Libraries at University of Nebraska-Lincoln



Sue A. Gardner

Date of this Version



Publsihed in MultiCultural Review (December 2002), v. 11, no. 4: 88. Copyright 2002, Goldman Group. Used by permission.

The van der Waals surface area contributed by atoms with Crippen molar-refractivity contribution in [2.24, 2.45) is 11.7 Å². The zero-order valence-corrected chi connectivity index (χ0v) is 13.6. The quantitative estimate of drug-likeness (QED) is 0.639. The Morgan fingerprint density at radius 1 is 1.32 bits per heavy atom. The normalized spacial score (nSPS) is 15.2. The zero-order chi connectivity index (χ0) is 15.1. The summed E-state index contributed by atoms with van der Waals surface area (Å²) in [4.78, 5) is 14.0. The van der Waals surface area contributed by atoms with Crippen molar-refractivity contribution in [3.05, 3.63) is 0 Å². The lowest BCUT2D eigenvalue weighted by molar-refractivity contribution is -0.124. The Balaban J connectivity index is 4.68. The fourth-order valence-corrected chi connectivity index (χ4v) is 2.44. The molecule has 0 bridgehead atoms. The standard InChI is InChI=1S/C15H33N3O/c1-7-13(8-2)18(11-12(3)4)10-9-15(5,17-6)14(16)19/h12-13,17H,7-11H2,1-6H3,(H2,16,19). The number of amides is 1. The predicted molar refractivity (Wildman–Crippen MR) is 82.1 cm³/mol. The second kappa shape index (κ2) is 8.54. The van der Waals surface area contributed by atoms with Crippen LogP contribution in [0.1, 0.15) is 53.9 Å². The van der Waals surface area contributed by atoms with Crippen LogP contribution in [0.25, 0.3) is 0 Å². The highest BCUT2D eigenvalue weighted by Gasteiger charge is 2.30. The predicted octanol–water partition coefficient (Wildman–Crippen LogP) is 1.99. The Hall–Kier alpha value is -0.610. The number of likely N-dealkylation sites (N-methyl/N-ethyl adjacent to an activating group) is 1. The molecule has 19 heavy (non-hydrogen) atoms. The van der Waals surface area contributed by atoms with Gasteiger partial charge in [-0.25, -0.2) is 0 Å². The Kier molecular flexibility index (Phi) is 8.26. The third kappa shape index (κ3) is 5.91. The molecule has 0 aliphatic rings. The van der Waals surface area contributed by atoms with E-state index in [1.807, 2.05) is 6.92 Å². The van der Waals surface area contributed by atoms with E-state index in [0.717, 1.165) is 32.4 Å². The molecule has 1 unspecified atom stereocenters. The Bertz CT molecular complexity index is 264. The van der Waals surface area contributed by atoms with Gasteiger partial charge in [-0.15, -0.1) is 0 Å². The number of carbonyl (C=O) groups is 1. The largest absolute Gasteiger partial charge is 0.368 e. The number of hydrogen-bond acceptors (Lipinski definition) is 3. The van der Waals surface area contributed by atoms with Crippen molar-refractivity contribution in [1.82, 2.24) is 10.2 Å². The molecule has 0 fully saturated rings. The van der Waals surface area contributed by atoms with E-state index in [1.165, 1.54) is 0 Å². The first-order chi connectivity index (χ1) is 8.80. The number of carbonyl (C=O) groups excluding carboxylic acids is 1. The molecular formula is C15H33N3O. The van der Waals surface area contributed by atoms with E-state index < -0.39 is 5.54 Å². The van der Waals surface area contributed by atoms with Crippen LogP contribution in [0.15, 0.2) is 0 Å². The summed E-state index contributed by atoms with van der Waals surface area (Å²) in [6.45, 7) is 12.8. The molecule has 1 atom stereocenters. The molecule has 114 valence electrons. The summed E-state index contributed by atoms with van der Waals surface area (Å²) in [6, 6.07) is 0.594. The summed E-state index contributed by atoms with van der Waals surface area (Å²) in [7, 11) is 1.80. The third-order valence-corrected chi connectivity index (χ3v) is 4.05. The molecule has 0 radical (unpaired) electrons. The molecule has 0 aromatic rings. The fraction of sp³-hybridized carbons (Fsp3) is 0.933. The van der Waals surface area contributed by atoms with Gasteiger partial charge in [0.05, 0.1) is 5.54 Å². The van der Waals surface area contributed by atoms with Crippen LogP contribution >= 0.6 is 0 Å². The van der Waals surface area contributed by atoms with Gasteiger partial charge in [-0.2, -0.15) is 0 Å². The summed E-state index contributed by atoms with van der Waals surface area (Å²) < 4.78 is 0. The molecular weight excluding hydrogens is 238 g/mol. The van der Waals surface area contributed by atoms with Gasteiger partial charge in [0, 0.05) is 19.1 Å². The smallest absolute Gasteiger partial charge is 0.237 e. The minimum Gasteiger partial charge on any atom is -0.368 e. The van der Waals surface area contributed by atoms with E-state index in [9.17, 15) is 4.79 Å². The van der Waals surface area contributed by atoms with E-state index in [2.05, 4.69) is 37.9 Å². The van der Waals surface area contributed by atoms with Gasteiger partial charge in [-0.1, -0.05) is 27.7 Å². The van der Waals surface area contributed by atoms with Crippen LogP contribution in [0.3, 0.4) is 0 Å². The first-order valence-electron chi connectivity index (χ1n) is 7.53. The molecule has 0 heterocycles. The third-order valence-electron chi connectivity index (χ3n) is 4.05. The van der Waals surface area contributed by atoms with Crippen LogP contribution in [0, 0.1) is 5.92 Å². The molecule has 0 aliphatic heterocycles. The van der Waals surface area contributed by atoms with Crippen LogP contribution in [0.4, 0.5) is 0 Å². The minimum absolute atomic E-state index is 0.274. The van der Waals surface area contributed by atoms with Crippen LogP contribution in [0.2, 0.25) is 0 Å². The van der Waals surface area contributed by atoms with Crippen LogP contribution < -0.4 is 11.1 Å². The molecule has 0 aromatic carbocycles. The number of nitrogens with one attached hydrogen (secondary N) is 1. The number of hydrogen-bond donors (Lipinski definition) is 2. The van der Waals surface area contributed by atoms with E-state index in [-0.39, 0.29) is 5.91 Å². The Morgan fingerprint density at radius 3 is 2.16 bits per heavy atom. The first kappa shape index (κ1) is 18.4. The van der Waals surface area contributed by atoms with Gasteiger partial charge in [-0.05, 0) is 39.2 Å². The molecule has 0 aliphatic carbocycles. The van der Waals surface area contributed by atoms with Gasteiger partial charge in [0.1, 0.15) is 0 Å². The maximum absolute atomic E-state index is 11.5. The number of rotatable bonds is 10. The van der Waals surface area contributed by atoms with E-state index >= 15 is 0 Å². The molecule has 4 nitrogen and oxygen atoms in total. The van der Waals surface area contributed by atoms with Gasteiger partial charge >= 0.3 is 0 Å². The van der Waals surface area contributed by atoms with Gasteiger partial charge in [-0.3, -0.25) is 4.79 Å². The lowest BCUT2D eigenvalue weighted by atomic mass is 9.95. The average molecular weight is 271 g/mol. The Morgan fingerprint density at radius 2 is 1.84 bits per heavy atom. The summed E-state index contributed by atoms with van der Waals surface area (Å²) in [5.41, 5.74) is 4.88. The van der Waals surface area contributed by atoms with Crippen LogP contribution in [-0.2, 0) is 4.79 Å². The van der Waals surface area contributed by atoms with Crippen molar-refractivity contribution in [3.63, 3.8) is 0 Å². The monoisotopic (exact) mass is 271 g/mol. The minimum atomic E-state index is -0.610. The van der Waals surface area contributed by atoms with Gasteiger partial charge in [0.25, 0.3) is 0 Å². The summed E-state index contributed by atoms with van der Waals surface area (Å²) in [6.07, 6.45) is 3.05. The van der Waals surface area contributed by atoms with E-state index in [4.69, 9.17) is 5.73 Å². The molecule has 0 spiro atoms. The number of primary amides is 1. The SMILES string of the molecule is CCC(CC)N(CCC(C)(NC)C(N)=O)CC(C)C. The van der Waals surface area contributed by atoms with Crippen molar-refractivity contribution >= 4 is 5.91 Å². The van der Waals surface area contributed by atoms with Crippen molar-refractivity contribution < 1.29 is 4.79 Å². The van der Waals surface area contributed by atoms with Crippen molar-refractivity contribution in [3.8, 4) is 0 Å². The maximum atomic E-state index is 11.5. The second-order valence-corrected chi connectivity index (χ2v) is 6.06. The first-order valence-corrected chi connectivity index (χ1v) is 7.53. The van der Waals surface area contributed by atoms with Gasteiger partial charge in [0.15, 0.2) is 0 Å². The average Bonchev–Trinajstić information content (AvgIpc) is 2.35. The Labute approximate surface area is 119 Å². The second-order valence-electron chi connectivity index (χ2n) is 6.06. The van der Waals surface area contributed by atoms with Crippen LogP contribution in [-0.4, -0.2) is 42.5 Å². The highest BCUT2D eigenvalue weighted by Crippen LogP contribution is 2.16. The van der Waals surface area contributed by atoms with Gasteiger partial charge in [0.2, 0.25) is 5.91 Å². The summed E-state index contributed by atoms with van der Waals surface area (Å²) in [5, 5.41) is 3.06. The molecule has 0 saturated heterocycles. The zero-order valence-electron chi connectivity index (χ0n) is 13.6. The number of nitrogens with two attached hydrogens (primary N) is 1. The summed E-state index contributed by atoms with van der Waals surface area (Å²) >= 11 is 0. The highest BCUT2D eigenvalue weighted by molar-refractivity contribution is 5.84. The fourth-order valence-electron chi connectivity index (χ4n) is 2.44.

A renowned expert in global agricultural and environmental issues, Shiva has produced another volume, this time on the perils of privatization and pollution of water resources. Covering water's significance, from its practical necessity to its spiritual essence, Shiva sets out to justify the premise that "The water crisis is the most pervasive, most severe, and most invisible dimension of the ecological devastation of the earth." Though the topic is timely and poignant, the presentation is more that of a collection of research notes than a fully formed essay. The organization is not straightforward either chronologically or in terms of subject matter. The book also contains numerous unsubstantiated pronouncements. One example, on page 66: "I was personally involved in assessing the impact of World Bank-financed dams on [several Indian] Rivers. In each case, the ecological and social costs far surpassed the benefits. Typically, the benefits were grossly exaggerated in order to accommodate the World Bank's logic of returns on investment." I would have liked specifics about how the benefits were grossly exaggerated so that I could knowledgeably agree or disagree. Another shortcoming is that 20 percent of the citations are to the author's own works. Some of those refer to paragraphs containing primarily hard statistics such as those regarding acres of land submerged by dam projects, annual rainfall amounts, and earnings projections for Monsanto. Citations to primary sources would have bolstered the scholarship considerably. Shiva's latest work covers a worthy topic, but it is best considered only as a companion volume to others in which the scholarship is more rigorous and the organization more direct.